A domestic International Crimes Tribunal was set up; bearing little sign of international standards, and this issue has been the cause of the recent protests and bloodshed. Those on trial are from the opposition – most are longstanding members of the Jammat-e-Islami party, who in 1971 were a small party who didn’t want a split from Pakistan, civilians holding no seats or positions of state authority, or military power in the army. So blaming the defendants of war crimes, genocide and rape considering their diminutive status is highly problematic.

I recently heard Toby Cadman, international criminal barrister representing the Jammat-e- Islami defendants, speak at the LSE about the serious irregularities in the Bangladesh war trial, and failures to abide by the minimum standards of due process. Crucially, as there is no jury and as the death penalty can be implemented, there should be extra caution. Not a single judge has heard all the evidence in the case of Delwar Hossain Sayeedi, in total three different judges have presided over the case, with the first two resigning. “Skypegate” revealed emails and 17 hours of extrajudicial discussions about the workings of the tribunal between the presiding judge Mr Nizamul Huq and a third party. The cases of abducted defence witness es is especially concerning, and in the Professor Ghulam Azam case, an arbitrary limit was placed on the number of defence witnesses dropping from 16, to 12 and then to a single witness. With a lack of resources and international assistance, the trial has been shambolic. One young woman in the audience put it to Cadman that these issues are just “legalities”: the will of the people should be heard. This concerned me. No, these irregularities are not just technical legal issues: justice can not be done without adequate evidence and impartial judgement.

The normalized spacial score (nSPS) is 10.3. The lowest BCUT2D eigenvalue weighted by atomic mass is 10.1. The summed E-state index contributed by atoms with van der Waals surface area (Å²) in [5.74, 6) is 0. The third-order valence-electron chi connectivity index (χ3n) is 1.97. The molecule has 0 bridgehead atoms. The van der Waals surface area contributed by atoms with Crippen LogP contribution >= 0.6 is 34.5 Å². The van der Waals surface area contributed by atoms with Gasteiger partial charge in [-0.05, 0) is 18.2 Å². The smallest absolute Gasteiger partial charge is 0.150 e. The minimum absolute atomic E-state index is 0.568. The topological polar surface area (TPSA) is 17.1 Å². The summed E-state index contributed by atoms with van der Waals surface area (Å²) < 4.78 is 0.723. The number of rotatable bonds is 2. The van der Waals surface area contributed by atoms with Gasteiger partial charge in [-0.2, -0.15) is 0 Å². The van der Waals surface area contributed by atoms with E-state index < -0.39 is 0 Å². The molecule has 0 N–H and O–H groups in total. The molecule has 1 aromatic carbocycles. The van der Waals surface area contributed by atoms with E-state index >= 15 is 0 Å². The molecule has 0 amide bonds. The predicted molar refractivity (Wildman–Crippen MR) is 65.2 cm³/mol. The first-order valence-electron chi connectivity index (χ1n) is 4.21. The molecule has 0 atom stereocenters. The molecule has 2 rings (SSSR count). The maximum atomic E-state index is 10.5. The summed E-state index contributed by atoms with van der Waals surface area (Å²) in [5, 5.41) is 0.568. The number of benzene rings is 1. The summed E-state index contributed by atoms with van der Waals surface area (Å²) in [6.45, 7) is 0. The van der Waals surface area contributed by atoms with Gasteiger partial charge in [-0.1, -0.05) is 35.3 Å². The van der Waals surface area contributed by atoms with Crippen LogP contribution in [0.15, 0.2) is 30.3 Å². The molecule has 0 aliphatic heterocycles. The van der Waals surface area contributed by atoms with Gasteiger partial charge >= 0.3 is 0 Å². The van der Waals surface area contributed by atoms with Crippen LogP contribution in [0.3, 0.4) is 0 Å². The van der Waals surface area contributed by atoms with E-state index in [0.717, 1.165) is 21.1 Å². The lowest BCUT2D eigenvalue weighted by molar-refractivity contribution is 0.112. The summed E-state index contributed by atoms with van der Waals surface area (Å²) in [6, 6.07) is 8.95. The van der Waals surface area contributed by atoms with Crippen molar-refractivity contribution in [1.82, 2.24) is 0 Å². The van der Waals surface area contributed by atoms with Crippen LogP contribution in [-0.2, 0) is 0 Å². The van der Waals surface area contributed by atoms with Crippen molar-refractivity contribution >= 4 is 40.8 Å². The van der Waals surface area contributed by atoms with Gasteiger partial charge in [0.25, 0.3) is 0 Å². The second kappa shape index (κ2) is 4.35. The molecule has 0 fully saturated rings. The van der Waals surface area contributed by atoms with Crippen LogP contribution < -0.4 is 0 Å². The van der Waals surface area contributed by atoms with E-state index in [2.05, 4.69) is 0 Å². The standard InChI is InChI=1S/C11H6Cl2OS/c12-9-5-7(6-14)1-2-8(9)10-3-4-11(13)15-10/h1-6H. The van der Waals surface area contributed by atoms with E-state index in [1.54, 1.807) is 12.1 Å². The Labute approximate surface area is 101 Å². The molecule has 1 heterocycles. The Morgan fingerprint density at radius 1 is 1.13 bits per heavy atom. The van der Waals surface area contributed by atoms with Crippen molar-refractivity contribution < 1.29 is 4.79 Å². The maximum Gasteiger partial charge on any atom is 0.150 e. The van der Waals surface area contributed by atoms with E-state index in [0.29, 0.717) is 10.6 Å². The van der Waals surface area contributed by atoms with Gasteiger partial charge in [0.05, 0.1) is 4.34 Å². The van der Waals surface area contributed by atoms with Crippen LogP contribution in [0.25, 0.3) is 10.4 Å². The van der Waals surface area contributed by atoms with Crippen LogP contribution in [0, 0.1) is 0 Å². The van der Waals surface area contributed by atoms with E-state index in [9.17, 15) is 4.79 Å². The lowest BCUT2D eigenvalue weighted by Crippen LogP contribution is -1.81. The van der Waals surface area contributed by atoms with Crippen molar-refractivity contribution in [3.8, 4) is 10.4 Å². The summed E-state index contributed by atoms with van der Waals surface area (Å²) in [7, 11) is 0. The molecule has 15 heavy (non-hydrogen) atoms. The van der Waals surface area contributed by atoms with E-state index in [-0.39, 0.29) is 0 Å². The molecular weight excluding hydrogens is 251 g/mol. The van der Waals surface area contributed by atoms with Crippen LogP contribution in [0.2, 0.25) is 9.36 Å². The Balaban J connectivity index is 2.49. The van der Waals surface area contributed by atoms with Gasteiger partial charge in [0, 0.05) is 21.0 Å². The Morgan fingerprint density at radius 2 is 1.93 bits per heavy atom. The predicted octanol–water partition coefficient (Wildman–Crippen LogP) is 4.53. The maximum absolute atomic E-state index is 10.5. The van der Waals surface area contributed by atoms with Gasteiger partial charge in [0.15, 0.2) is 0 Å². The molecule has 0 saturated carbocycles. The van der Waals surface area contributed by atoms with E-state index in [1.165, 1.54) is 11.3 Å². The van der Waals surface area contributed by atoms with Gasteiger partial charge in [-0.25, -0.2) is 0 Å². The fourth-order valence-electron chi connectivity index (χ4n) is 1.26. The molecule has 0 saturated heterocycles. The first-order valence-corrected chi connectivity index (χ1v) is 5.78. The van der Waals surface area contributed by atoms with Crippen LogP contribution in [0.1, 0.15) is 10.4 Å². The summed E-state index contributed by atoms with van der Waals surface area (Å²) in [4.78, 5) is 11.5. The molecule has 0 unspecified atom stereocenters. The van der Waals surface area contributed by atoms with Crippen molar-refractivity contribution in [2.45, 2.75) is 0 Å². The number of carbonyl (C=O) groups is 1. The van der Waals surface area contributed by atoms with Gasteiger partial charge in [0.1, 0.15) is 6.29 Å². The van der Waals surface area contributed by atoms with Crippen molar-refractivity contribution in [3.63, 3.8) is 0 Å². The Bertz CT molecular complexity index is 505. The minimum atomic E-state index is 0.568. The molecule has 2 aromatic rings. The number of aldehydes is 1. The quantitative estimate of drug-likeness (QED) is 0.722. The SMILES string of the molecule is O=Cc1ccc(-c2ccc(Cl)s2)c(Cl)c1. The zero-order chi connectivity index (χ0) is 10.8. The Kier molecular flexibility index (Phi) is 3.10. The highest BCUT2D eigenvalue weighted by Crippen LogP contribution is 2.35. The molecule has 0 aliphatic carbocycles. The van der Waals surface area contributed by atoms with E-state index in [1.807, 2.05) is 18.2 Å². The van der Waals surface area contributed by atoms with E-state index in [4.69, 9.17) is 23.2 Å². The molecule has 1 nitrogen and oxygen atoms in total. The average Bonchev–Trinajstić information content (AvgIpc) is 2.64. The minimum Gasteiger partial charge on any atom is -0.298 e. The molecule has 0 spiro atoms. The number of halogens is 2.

The war trials will not help solve anything, and are being rushed through before elections in Bangladesh are later this year. If anything, it is hampering stability and the economic progress that has been made. Efforts for unity have been hacked to pieces. I sometimes think about South Africa’s Truth and Reconciliation Commission, and how restorative justice for victims was at its heart: it wasn’t about political point-scoring. The TRC wasn’t perfect, but huge strides were made to bring about closure in post-apartheid South Africa. This is a highly emotive subject and is discussed in binary terms, but Bangladesh would do well to focus on unity and closure – revenge gets you nowhere, and two injustices won't make anything right. Progress cannot be made if there is no will to break from the haunting memory of the past, and this drive should come from the youth.

*Names have been changed to protect the identity of sources.

Bangladesh fans wave flags during a cricket match. Photograph: Getty Images
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How Donald Trump is slouching towards the Republican nomination

There was supposed to be a ceiling above which Trump’s popular support could not climb.